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Transformational $25 Million gift will support Textile Art and Fashion acquisitions, conservation, staffing and programming for the future
DENVER—Sept. 1, 2021—The Denver Art Museum (DAM) today announced a $25 million endowment gift from an anonymous donor. This gift will support programming, art acquisitions and outreach of its Textile Art and Fashion department, creating a new Institute of Textile Art and Fashion. Florence Müller, the museum’s Avenir Curator of Textile Art and Fashion, will lead the Institute of Textile Art and Fashion, established by this transformational gift.
“The museum is deeply grateful for this significant and powerful endowment gift,”
said Christoph Heinrich, Frederick and Jan Mayer Director of the DAM. “The goals of the new Institute are to support the development and sharing of the museum’s Textile Art and Fashion collection and create a basis for scholarly research and exchange in ways that are engaging and valuable for our community. Textiles have been wonderful ambassadors and connectors between diverse cultures for thousands of years. They were used to communicate ideas and stories, share religious beliefs as well as notions of style and taste. Then, as now, they are among the most beautiful documents of human creativity.”
More specifically, $15 million of this gift will provide an endowment to support the ongoing departmental programming and scholarship, and the remaining $10 million will support an endowment fund for new acquisitions to the Textile Art and Fashion collection. Ongoing work will include the restoration and care of all works in the collection, as well as the programming of the galleries on the 6th floor of the soon-to-open Lanny and Sharon Martin Building. Dynamic exhibitions, learning and engagement programs and opportunities, ongoing lecture series and Textile Art and Fashion Symposia will also be funded through this new departmental endowment.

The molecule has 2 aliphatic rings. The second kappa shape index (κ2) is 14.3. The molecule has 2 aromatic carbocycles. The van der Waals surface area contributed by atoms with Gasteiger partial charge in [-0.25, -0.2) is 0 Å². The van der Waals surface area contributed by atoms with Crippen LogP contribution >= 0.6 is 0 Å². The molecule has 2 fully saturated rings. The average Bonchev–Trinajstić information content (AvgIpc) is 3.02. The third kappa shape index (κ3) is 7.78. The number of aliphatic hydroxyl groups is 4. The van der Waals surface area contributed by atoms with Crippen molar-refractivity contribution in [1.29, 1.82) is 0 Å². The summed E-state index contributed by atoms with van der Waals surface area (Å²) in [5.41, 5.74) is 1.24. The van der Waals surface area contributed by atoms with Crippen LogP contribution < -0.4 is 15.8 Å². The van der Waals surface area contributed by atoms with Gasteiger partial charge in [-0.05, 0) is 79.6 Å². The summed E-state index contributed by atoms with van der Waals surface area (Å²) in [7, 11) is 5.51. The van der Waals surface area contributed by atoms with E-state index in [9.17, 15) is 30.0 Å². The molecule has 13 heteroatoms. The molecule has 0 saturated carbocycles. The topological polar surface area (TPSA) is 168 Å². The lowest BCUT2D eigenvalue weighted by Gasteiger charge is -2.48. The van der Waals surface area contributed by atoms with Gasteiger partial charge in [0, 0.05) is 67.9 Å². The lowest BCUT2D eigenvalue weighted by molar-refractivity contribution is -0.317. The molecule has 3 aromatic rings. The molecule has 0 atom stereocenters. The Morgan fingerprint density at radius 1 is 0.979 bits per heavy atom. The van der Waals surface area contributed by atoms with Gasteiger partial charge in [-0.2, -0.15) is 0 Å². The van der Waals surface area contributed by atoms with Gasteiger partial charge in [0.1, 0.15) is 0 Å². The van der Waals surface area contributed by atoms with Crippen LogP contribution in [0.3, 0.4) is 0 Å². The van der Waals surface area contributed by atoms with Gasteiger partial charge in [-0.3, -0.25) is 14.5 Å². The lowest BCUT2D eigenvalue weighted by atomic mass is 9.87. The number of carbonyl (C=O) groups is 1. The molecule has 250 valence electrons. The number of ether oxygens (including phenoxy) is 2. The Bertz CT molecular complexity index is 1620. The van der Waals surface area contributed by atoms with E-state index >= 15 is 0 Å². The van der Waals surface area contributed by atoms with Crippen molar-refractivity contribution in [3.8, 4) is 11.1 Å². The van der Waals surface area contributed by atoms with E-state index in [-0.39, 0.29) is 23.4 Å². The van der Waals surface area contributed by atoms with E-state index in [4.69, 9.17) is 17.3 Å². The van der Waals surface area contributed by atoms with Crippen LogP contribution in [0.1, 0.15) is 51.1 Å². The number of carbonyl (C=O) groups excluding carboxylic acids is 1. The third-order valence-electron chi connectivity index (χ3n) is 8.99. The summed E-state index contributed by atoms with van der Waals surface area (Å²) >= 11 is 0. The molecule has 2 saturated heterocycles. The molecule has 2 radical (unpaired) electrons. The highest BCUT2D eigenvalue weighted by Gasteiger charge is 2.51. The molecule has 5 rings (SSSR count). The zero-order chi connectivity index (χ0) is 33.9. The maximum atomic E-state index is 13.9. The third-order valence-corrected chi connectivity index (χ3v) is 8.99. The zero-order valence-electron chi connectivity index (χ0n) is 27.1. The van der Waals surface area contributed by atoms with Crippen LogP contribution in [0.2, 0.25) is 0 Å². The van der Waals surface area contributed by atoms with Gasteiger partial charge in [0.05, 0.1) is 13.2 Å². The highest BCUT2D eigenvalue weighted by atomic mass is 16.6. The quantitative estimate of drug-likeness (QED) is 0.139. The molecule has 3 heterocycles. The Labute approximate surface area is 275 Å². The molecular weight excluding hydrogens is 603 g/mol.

The museum’s collections of textile art and fashion encompasses more than 5,000 objects from Asia, Europe, and North and South America, ranging from archaeological textiles to contemporary works of art in fiber, as well as fashion from the 18th century to today.
The origins of the department of Textile Art and Fashion date back to 1927, with the gift of a Saltillo serape and a Kashmir shawl to the museum. Over the ensuing decades, the diversity of the collection developed dramatically under the tenure of several curators, alternately specializing in textiles and fashion, starting with the appointment of the first curator, Lydia Roberts Dunham in 1955. Imelda Gatton DeGraw was the curator from 1965 to 1992, followed by Alice Zrebiec until 2014.
In 2012, the Avenir Foundation endowed the department, which allowed for the remodeling of the sixth-floor Textile Art and Fashion gallery. Completed in 2013, the renovation includes the recently named Avenir PreVIEW textile conservation lab and the interactive Nancy Lake Benson Thread Studio. In 2015, Florence Müller became the curator and under her leadership, the museum has successfully grown the fashion collection through international and local acquisitions.
Exhibitions from the department have generated excitement and engagement, including Dior: From Paris to the World (2019), Shockwave: Japanese Fashion Design 1980s-90s (2017) and Paris to Hollywood: The Fashion and Influence of Veronique and Gregory Peck (2021).
“Fashion and textiles are exciting to me and our audiences because they are so accessible – everyone has fashion and textiles in their home and everyday lives,” said Müller. “This gift will enable us to build upon the museum’s great collections and tell more stories with them.”
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About the Denver Art Museum
The Denver Art Museum is an educational, nonprofit resource that sparks creative thinking and expression through transformative experiences with art. Its mission is to enrich lives by sparking creative thinking and expression. Its holdings reflect the city and region—and provide invaluable ways for the community to learn about cultures from around the world. Metro voters support the Scientific and Cultural Facilities District (SCFD), a unique funding source serving hundreds of metro Denver arts, culture and scientific organizations. For museum information, visit www.denverartmuseum.org or call 720-865-5000.
Online Newsroom: www.denverartmuseum.org/press
Crazy Quilt. C 1876. Hand pieced silk with silk embroidery. Neusteter Textile Collection: Gift of Mr. and Mrs. Robert A. Young.